German family wants GIs to know about Eschenbach Hospital lawsuit
April 15, 2011
GRAFENWÖHR, Germany — A recent court victory is leading a German family to look for the parents of American children born at Eschenbach Hospital who might also be victims of dangerous practices by staff and structural negligence between 1987 and 2004.
Two doctors were convicted of gross negligence in medical treatment and a midwife was convicted of assault and illegal use of painkillers in the March 25 verdict. The hospital was found guilty of gross organizational errors.
As an indication of just how many U.S. births there were, the newspaper Der Neue Tag reported that 40 percent of the 10,000 children born between 1968 and 2004 at Eschenbach Hospital were American. The hospital served soldiers and families stationed at Grafenwöhr, Hohenfels and Vilseck as well as surrounding facilities.
The decision, said Markus Hofmann, a Grafenwöhr banker and father of a disabled child, will make it much easier for parents whose children also developed problems to seek compensation.
The Hofmanns were in a legal battle for more than six years.
“The long way we went, these parents would not have to go, since the structural failure of the hospital has now been proven by the court,” he said.
Hofmann wants to alert other families who may also have been affected. German law requires that lawsuits for medical malpractice be filed within 10 years of the incident, so time could be running out for some American families, he said.
Hofmann said his son, Felix, was born with learning disabilities in September 2004 after a midwife secretly gave his wife Dolantin during labor. The drug is a tightly controlled and powerful painkiller that is supposed to be administered by a trained anesthetist after the patient has been informed about its risks.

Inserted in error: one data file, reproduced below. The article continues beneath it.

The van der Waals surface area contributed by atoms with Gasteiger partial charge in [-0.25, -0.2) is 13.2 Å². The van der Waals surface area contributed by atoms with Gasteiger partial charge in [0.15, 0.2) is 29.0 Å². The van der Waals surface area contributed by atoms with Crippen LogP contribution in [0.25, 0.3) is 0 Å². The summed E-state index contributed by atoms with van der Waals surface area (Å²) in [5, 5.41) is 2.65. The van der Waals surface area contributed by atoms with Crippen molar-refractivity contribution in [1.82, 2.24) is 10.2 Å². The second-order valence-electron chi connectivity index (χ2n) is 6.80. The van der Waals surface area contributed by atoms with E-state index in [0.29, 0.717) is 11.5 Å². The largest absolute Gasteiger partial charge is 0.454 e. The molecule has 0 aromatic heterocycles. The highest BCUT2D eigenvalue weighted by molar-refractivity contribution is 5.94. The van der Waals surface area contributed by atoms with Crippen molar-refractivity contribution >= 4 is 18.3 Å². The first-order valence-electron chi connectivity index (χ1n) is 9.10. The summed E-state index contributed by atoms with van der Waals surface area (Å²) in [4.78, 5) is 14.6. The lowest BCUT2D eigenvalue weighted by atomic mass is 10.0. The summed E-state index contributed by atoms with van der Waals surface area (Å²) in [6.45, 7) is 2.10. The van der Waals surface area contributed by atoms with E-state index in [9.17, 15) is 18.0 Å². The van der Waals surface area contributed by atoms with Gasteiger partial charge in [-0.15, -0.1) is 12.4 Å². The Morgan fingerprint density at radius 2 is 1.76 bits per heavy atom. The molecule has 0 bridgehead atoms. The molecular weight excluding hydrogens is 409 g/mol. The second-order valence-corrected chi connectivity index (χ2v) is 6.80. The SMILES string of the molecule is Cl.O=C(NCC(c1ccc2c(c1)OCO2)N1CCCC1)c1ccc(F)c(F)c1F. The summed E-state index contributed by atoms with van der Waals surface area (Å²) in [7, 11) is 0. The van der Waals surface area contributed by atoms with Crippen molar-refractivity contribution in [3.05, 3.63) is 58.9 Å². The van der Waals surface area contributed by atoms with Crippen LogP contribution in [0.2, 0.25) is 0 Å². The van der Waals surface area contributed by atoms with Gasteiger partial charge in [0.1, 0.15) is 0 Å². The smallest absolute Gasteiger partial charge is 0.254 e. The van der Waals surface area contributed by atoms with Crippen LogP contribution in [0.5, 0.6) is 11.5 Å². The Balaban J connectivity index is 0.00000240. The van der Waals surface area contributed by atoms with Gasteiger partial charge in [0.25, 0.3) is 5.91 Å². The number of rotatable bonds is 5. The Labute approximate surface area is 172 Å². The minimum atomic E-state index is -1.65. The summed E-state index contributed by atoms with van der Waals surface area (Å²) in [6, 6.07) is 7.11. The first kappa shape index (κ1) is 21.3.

“Felix will be handicapped for life,” Hofmann said. “He will never go to a normal school. He has problems with moving and coordination, and he’s slow to learn things. He can’t speak like other children.”
In December 2007, an investigation revealed that the midwife illegally obtained the Dolantin and gave it to his wife without telling her, Hofmann said. In a statement to police, the midwife said she routinely gave the drug to mothers. She was later fired when allegations of misconduct surfaced.
The lower court in Weiden ruled in August that the doctors and the midwife have to pay a $360,000 fine and cover all costs related to Felix’s handicap, which will amount to millions of dollars.
The Hofmanns appealed, believing that there was also general negligence by the hospital.
In the subsequent trial, it came to light that a pulse oximeter, used to monitor oxygen levels in Felix’s blood, was not used properly by a nurse. An expert appointed by the court said the data were supposed to be checked and documented every 30 minutes. The hospital could not provide any documentation. The under-supply of oxygen was not recognized until the next day, when the infant’s skin turned blue and he began to spasm.
In the trial, which wrapped up March 25, the court ruled that the hospital failed to train the nurses properly on the equipment.
When the Hofmanns’ story appeared in a local newspaper in 2008, another family whose child was born at Eschenbach Hospital and has learning disabilities contacted them, Hofmann said.
The U.S. Army recently closed its last hospital in Bavaria, at Würzburg. For families not living near remaining American hospitals, it has promoted local facilities as being as good as, if not better than, U.S. hospitals.
Lt. Col. Telita Crosland, director of Grafenwöhr’s health clinic, said she’d heard rumors about problems at Eschenbach Hospital, but that no German officials had contacted the Army over the issue.
All expectant American mothers at Grafenwöhr are now sent to Klinikum Weiden, she said.
Klinikum Nordoberpfalz spokeswoman Rita Stadler said any financial settlement with Felix’s family will depend on the case presented by prosecutors. The hospital has not informed the Army about the case because there are no concerns that more children might be affected, she said.
But Hofmann wants any Americans who had children born at Eschenbach with learning disabilities to come forward.
“There could be more children with problems,” said Hofmann’s wife, who did not wish to give her name. “Parents might not know why these children have these problems.”